This article on subrogated claims is part of a series of articles that discuss the types of damages that may be claimed in a medical negligence case. It is important to note, however, that each case is unique, and the damages claimed will differ as between individuals.
The assessment of damages is an ongoing process that evolves as the evidence becomes fully developed over the duration of a case; specifically, in cases involving significant injury, medical and expert assessments may be required to fully understand the extent of the harm suffered and the required future care.
Damages in a medical negligence action
Generally, in a medical malpractice action in Ontario, damages are meant to compensate a person for the injuries suffered as a result of medical negligence, attempting to put them back into the position they would have been in had the negligence not occurred. Certain categories of damages, such as future income loss, are usually quantified based on past performance and data, as well as expert evidence.
Other categories of damages, such as non-pecuniary general damages (pain and suffering), are more qualitative in nature and are usually quantified based on previous case law that attributes a financial value to the impact that injury or impairment has had on the person’s life. In addition to knowledge of the existing case law, assessment of these qualitative damages requires an understanding of the complex medical and scientific issues underlying the injuries and impairments involved.
For more information on the requirements for a successful medical malpractice case and the purpose of a medical malpractice case, please follow the links below:
Assessing medical malpractice damages
Generally, in a medical negligence case in Ontario, the following are potential categories of damages that may be claimed depending on the facts of the potential case.
Below are a series of articles related to assessing medical malpractice damages. The topics not linked will be the subject of additional posts in the coming weeks.
- An Introduction
- Non-pecuniary general damages
- Income loss
- Past and future expenses, including health care costs
- Family Law Act damages
- Subrogated claims (current article)
- Aggravated and punitive damages
- Battery and lack of informed consent
Subrogated claims arise when a third party has incurred expenses on your behalf as a result of the alleged negligence. The third party is entitled to recover those costs from the defendant. Generally, these claims are in addition to your claims and make the overall claim larger. The most common subrogated claims in a medical malpractice action are those of the provincial health insurer, as well as any benefits or long-term disability provider (depending on your specific contract with the insurer).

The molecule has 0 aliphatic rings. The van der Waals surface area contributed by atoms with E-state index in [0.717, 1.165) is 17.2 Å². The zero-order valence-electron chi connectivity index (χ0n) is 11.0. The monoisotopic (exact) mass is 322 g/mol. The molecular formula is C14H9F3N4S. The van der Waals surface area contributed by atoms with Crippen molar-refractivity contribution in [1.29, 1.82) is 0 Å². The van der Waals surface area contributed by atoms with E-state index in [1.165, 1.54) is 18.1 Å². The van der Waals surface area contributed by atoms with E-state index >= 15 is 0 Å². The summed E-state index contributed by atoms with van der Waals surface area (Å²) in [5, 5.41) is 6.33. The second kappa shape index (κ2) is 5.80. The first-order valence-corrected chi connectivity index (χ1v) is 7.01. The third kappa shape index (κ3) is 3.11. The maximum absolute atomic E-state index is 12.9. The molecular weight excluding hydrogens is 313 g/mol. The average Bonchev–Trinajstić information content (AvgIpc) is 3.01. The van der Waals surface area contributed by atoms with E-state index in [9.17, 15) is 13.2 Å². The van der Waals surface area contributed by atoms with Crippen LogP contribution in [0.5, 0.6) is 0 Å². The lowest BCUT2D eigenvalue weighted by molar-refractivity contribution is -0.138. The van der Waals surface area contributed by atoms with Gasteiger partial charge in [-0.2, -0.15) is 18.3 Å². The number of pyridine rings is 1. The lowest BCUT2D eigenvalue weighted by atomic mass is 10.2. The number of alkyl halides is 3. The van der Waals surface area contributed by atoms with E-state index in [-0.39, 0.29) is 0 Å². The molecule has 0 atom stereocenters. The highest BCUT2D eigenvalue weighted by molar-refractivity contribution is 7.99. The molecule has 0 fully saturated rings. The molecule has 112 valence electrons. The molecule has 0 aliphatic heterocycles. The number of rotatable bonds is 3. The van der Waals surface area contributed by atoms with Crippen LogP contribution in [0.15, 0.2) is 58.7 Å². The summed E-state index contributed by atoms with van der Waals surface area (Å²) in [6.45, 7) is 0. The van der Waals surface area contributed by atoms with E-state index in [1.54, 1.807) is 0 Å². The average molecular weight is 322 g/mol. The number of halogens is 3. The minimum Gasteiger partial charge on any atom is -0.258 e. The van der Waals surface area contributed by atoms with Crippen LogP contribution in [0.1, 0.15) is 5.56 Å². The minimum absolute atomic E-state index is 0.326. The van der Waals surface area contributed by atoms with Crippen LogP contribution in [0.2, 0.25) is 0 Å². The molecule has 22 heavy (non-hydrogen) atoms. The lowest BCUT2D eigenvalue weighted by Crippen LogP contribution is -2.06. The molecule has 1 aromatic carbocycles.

Provincial health insurer – the Ontario Ministry of Health and Long-Term Care
In Ontario the provincial health insurer is the Ontario Ministry of Health and Long-Term Care (i.e. OHIP). In Ontario, when an individual receives health care it is usually paid for by OHIP (there are some exceptions where you personally may have to pay a portion of the costs of treatment – if the costs are the result of the alleged negligence then they can be claimed as past expenses, as discussed in this article). If the health care treatment is proven at a trial to be caused by the alleged negligence then OHIP is entitled to recover the costs that they have incurred from the defendant. This entitlement is established by the Health Insurance Act in Ontario.
Private health benefits and disability benefits insurance providers
Another common subrogated claim is that of private health benefits and disability benefits insurance providers. The potential entitlement of these insurance companies is governed by the terms of the specific policy or contract that you executed with the insurance company. If there is a specific subrogation clause in your contract, these insurers may be entitled to any income loss or health benefits they have paid on your behalf, if those costs are proven at trial to be caused by the negligence of the defendants.
Government disability benefits providers
Across Canada there are a variety of government disability providers whose benefits may give rise to subrogated claims or re-imbursement obligations. In Ontario, the two most common government disability providers are Ontario Works and the Ontario Disability Support Program. Obligations and impacts of these claims may be significant. It is important to retain an experienced lawyer to assist with identifying and successfully navigating these potential complex claims appropriately.
Do you require assistance with a potential medical malpractice action? Contact our experienced medical malpractice lawyers.
At Siskinds LLP, we have a team of lawyers and staff with expertise in medical negligence cases and health law, with extensive experience assessing and litigating complex medical negligence cases.
Kimberly N. Knight is lawyer in Siskinds’ Medical Malpractice and Health Law Group. If you have any questions or would like more information on this topic, please contact Kimberly at [email protected] or call 877-672-2121.